Grain weevil robot
Zach Hunnicutt doesn’t like going inside a dirty, hot grain bin, but he does – and quite often. At minimum, the Nebraska farmer enters 11 grain bins five times a year to manage stored grain.
“That’s at least 55 times a year our friend runs the risk of not coming out alive,” says Ben Johnson, an electrical engineering student at the University of Nebraska.
Hunnicutt isn’t alone. Every year thousands of farmers and commercial grain handlers risk their lives by entering a grain bin to remove clumped or rotted grain. It takes about five seconds to become trapped in grain. After 22 seconds, a completely covered person has little hope of survival.
“Every time they breath in and breath out, that grain is going to get tighter, which means the next breath won’t be as deep,” says Dan Neenan, director, National Education Center for Agricultural Safety.
From 2010 to 2019, 330 grain entrapments were reported in the United States, according to the 2019 Summary of U.S. Agricultural Confined Space Related Injuries and Fatalities. While the numbers have gone down year over year, a recent uptick in documented cases is concerning. In 2019, there were 38 grain entrapments, an increase of eight from the previous year; 23 were fatal.
“Grain has to be managed throughout the entire storage process, and a farmer with a shovel has always been the best solution,” Johnson says.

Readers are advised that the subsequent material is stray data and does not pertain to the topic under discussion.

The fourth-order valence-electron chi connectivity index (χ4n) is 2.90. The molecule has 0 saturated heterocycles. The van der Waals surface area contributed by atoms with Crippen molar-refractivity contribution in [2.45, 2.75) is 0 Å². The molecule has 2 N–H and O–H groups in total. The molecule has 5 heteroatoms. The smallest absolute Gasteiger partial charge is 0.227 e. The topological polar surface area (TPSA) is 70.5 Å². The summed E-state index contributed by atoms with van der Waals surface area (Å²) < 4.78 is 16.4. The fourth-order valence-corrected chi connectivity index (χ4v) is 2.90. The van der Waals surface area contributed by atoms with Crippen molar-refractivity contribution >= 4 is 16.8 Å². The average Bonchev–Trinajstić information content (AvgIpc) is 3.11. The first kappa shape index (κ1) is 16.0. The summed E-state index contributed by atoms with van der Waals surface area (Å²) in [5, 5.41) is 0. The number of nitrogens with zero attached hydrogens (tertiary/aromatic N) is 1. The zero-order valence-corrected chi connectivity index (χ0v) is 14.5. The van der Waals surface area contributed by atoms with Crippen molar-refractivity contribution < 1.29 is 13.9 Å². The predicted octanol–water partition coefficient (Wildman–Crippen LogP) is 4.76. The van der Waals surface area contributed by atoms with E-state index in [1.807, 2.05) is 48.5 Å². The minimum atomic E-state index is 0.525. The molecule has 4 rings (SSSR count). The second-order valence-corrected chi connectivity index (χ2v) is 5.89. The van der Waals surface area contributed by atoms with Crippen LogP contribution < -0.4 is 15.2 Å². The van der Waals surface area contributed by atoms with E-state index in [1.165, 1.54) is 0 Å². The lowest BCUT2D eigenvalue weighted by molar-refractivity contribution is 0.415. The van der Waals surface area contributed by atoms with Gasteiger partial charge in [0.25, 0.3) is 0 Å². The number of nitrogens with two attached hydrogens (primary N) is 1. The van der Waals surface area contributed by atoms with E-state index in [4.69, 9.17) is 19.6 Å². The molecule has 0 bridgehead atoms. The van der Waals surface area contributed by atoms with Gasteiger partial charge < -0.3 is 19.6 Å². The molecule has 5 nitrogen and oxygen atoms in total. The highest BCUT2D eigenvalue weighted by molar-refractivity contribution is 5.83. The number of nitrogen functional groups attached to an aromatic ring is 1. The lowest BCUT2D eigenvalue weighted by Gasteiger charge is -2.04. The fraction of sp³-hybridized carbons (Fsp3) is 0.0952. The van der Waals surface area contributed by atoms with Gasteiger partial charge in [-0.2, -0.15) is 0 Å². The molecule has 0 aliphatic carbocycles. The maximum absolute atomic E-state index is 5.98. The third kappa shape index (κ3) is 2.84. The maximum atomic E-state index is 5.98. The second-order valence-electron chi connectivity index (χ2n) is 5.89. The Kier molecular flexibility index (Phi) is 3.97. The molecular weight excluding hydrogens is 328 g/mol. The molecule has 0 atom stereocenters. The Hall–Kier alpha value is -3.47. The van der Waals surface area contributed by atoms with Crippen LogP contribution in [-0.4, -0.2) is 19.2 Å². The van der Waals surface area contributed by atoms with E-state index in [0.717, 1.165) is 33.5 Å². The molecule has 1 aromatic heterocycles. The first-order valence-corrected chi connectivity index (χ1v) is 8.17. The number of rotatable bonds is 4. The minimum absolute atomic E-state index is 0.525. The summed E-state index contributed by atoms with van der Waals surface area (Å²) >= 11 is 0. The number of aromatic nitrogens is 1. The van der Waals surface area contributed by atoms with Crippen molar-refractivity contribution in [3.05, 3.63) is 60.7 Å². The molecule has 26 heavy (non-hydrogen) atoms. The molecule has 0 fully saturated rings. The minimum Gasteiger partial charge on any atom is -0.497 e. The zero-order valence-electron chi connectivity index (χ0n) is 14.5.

Hunnicutt admits he is tired of scooping grain in a dangerous place. “I had a great-uncle die in a grain bin accident when I was young, so it has touched my family directly. My wife makes me check in every time I enter or exit a bin,” he says, adding his total storage capacity is about 500,000 bushels.
Send in the robot
Aware that Johnson had a background in robotics, Hunnicutt asked the engineer to develop a product that would keep him out of the bin for good. The result is Grain Weevil – a robot that uses auger-based propulsion to move across the top of grain to address several safety issues including breaking up crusts, leveling bins, doing inspections, and helping with extractions so sweep augers work more efficiently.
“Basically, it reduces the viscosity of the grain, which allows gravity to do the rest of the work,” explains Johnson, chief innovation officer of JLI Robotics, a company he founded with his father, Chad Johnson.
Driven by a handheld remote, with plans to eventually run it autonomously, Grain Weevil can operate on one battery charge for about two hours. The company is also designing its robot to be linked in either a swarm of Grain Weevils or by attaching them to create one large robot for bigger tasks.
Grain Weevil weighs 26 pounds and comes in a backpack for safe carrying to the top of the bin. Other features include a swappable payload bay, expandable battery packs, a video stream, and a basic sensor package.
By spring, JLI Robotics’ goal is to have a fully functional prototype, so it can begin on-farm trials and pilot projects. In early summer, it may also offer the robot as a service. The company is looking for farmers interested in providing feedback on Grain Weevil. Email Chad Johnson at firstname.lastname@example.org or visit grainweevil.com to learn more.
“We have created a robot that will fundamentally change how grain bins are managed,” Johnson says. “In the next five to seven years, we believe nearly every farmer will adopt some sort of grain bin robot.”